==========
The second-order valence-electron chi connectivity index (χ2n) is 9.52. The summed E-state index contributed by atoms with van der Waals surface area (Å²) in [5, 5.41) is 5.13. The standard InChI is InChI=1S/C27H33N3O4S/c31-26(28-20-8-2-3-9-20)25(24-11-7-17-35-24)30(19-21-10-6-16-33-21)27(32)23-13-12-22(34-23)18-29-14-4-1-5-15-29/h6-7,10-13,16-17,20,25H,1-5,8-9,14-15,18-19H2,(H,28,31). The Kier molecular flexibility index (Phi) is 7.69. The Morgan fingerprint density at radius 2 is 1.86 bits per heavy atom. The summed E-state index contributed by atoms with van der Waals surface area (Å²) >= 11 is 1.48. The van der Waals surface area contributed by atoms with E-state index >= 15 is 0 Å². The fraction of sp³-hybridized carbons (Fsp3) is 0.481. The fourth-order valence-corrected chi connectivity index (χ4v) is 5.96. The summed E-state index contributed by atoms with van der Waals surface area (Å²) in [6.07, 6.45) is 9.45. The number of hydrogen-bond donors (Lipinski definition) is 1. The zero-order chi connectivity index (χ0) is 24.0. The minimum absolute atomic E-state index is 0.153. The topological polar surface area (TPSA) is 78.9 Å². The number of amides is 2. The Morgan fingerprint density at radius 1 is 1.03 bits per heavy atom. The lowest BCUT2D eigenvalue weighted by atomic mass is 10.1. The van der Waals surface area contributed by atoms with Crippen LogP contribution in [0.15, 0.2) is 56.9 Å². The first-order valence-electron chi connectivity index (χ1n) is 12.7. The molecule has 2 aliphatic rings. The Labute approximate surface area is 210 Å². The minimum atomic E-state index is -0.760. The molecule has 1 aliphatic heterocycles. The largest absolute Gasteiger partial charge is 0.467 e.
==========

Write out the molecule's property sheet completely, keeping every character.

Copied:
The second-order valence-electron chi connectivity index (χ2n) is 9.52. The summed E-state index contributed by atoms with van der Waals surface area (Å²) in [5, 5.41) is 5.13. The standard InChI is InChI=1S/C27H33N3O4S/c31-26(28-20-8-2-3-9-20)25(24-11-7-17-35-24)30(19-21-10-6-16-33-21)27(32)23-13-12-22(34-23)18-29-14-4-1-5-15-29/h6-7,10-13,16-17,20,25H,1-5,8-9,14-15,18-19H2,(H,28,31). The Kier molecular flexibility index (Phi) is 7.69. The Morgan fingerprint density at radius 2 is 1.86 bits per heavy atom. The summed E-state index contributed by atoms with van der Waals surface area (Å²) >= 11 is 1.48. The van der Waals surface area contributed by atoms with E-state index >= 15 is 0 Å². The fraction of sp³-hybridized carbons (Fsp3) is 0.481. The fourth-order valence-corrected chi connectivity index (χ4v) is 5.96. The summed E-state index contributed by atoms with van der Waals surface area (Å²) in [6.07, 6.45) is 9.45. The number of hydrogen-bond donors (Lipinski definition) is 1. The zero-order chi connectivity index (χ0) is 24.0. The minimum absolute atomic E-state index is 0.153. The topological polar surface area (TPSA) is 78.9 Å². The number of amides is 2. The Morgan fingerprint density at radius 1 is 1.03 bits per heavy atom. The lowest BCUT2D eigenvalue weighted by atomic mass is 10.1. The van der Waals surface area contributed by atoms with Crippen LogP contribution in [0.15, 0.2) is 56.9 Å². The first-order valence-electron chi connectivity index (χ1n) is 12.7. The molecule has 2 aliphatic rings. The Labute approximate surface area is 210 Å². The minimum atomic E-state index is -0.760. The molecule has 1 aliphatic heterocycles. The largest absolute Gasteiger partial charge is 0.467 e.